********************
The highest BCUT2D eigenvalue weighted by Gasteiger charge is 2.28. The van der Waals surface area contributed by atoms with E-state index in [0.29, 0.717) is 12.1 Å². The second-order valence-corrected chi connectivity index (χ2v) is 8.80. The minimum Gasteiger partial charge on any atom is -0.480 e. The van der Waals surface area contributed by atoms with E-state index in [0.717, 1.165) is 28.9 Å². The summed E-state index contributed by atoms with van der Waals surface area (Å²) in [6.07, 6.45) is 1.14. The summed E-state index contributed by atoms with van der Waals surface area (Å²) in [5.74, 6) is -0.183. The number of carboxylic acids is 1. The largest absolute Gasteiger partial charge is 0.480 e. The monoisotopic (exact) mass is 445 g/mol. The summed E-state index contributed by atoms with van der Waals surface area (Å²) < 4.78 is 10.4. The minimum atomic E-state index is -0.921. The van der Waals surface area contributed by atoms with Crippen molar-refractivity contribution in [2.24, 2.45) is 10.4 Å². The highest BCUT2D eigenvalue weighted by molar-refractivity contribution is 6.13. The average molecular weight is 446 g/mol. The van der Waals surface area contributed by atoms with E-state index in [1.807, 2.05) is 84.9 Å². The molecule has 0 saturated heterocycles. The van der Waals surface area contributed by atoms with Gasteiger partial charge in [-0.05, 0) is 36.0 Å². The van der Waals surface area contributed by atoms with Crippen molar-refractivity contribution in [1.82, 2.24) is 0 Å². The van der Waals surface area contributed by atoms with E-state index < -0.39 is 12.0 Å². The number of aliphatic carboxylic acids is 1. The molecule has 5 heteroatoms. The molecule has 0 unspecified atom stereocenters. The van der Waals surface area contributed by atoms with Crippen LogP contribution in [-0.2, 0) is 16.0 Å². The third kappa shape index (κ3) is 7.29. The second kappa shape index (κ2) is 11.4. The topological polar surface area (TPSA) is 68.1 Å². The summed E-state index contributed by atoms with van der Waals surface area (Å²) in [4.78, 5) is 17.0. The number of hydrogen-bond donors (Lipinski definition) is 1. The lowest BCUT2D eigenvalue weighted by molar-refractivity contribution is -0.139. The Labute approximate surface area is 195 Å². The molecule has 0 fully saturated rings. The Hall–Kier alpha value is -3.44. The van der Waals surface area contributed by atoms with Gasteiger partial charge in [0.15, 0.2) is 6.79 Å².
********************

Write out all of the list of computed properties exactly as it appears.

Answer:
The highest BCUT2D eigenvalue weighted by Gasteiger charge is 2.28. The van der Waals surface area contributed by atoms with E-state index in [0.29, 0.717) is 12.1 Å². The second-order valence-corrected chi connectivity index (χ2v) is 8.80. The minimum Gasteiger partial charge on any atom is -0.480 e. The van der Waals surface area contributed by atoms with E-state index in [0.717, 1.165) is 28.9 Å². The summed E-state index contributed by atoms with van der Waals surface area (Å²) in [6.07, 6.45) is 1.14. The summed E-state index contributed by atoms with van der Waals surface area (Å²) in [5.74, 6) is -0.183. The number of carboxylic acids is 1. The largest absolute Gasteiger partial charge is 0.480 e. The monoisotopic (exact) mass is 445 g/mol. The summed E-state index contributed by atoms with van der Waals surface area (Å²) < 4.78 is 10.4. The minimum atomic E-state index is -0.921. The van der Waals surface area contributed by atoms with Crippen molar-refractivity contribution in [2.24, 2.45) is 10.4 Å². The highest BCUT2D eigenvalue weighted by molar-refractivity contribution is 6.13. The average molecular weight is 446 g/mol. The van der Waals surface area contributed by atoms with E-state index in [1.807, 2.05) is 84.9 Å². The molecule has 0 saturated heterocycles. The van der Waals surface area contributed by atoms with Gasteiger partial charge in [-0.05, 0) is 36.0 Å². The van der Waals surface area contributed by atoms with Crippen molar-refractivity contribution in [1.82, 2.24) is 0 Å². The van der Waals surface area contributed by atoms with E-state index < -0.39 is 12.0 Å². The number of aliphatic carboxylic acids is 1. The molecule has 5 heteroatoms. The molecule has 0 unspecified atom stereocenters. The van der Waals surface area contributed by atoms with Crippen LogP contribution in [-0.2, 0) is 16.0 Å². The third kappa shape index (κ3) is 7.29. The second kappa shape index (κ2) is 11.4. The topological polar surface area (TPSA) is 68.1 Å². The summed E-state index contributed by atoms with van der Waals surface area (Å²) in [4.78, 5) is 17.0. The number of hydrogen-bond donors (Lipinski definition) is 1. The lowest BCUT2D eigenvalue weighted by molar-refractivity contribution is -0.139. The Labute approximate surface area is 195 Å². The molecule has 0 fully saturated rings. The Hall–Kier alpha value is -3.44. The van der Waals surface area contributed by atoms with Gasteiger partial charge in [0.15, 0.2) is 6.79 Å².